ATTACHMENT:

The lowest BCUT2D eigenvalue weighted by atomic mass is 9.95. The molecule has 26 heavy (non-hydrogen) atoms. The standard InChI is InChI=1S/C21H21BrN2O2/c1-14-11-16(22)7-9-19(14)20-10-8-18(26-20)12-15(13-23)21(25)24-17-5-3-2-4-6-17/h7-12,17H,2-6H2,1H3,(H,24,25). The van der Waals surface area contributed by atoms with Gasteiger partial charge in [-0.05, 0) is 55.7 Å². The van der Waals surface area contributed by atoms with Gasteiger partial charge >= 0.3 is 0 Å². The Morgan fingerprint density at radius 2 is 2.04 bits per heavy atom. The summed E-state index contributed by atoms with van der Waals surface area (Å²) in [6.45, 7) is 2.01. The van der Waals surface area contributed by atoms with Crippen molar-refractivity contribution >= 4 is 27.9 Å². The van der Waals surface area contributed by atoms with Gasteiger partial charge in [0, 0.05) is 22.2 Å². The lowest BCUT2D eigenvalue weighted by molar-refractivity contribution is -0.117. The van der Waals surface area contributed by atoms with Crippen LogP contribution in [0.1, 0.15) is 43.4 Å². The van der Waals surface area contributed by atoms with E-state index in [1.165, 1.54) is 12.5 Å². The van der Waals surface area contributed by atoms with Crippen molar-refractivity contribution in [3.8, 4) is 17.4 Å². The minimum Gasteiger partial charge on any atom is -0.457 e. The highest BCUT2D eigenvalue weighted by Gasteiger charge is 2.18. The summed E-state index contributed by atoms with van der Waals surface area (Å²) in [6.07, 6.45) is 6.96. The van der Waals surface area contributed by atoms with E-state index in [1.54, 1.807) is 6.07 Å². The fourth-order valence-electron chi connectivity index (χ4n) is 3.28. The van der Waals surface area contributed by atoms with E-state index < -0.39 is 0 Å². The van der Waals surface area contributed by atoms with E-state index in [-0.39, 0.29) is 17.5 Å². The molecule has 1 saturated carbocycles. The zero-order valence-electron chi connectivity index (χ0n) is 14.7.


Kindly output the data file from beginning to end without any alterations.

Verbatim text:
The lowest BCUT2D eigenvalue weighted by atomic mass is 9.95. The molecule has 26 heavy (non-hydrogen) atoms. The standard InChI is InChI=1S/C21H21BrN2O2/c1-14-11-16(22)7-9-19(14)20-10-8-18(26-20)12-15(13-23)21(25)24-17-5-3-2-4-6-17/h7-12,17H,2-6H2,1H3,(H,24,25). The van der Waals surface area contributed by atoms with Gasteiger partial charge in [-0.05, 0) is 55.7 Å². The van der Waals surface area contributed by atoms with Gasteiger partial charge >= 0.3 is 0 Å². The Morgan fingerprint density at radius 2 is 2.04 bits per heavy atom. The summed E-state index contributed by atoms with van der Waals surface area (Å²) in [6.45, 7) is 2.01. The van der Waals surface area contributed by atoms with Crippen molar-refractivity contribution >= 4 is 27.9 Å². The van der Waals surface area contributed by atoms with Gasteiger partial charge in [0, 0.05) is 22.2 Å². The lowest BCUT2D eigenvalue weighted by molar-refractivity contribution is -0.117. The van der Waals surface area contributed by atoms with Crippen LogP contribution in [0.1, 0.15) is 43.4 Å². The van der Waals surface area contributed by atoms with E-state index in [1.165, 1.54) is 12.5 Å². The van der Waals surface area contributed by atoms with Crippen molar-refractivity contribution in [3.8, 4) is 17.4 Å². The minimum Gasteiger partial charge on any atom is -0.457 e. The highest BCUT2D eigenvalue weighted by Gasteiger charge is 2.18. The summed E-state index contributed by atoms with van der Waals surface area (Å²) in [6.07, 6.45) is 6.96. The van der Waals surface area contributed by atoms with E-state index in [1.54, 1.807) is 6.07 Å². The fourth-order valence-electron chi connectivity index (χ4n) is 3.28. The van der Waals surface area contributed by atoms with E-state index < -0.39 is 0 Å². The van der Waals surface area contributed by atoms with E-state index in [-0.39, 0.29) is 17.5 Å². The molecule has 1 saturated carbocycles. The zero-order valence-electron chi connectivity index (χ0n) is 14.7.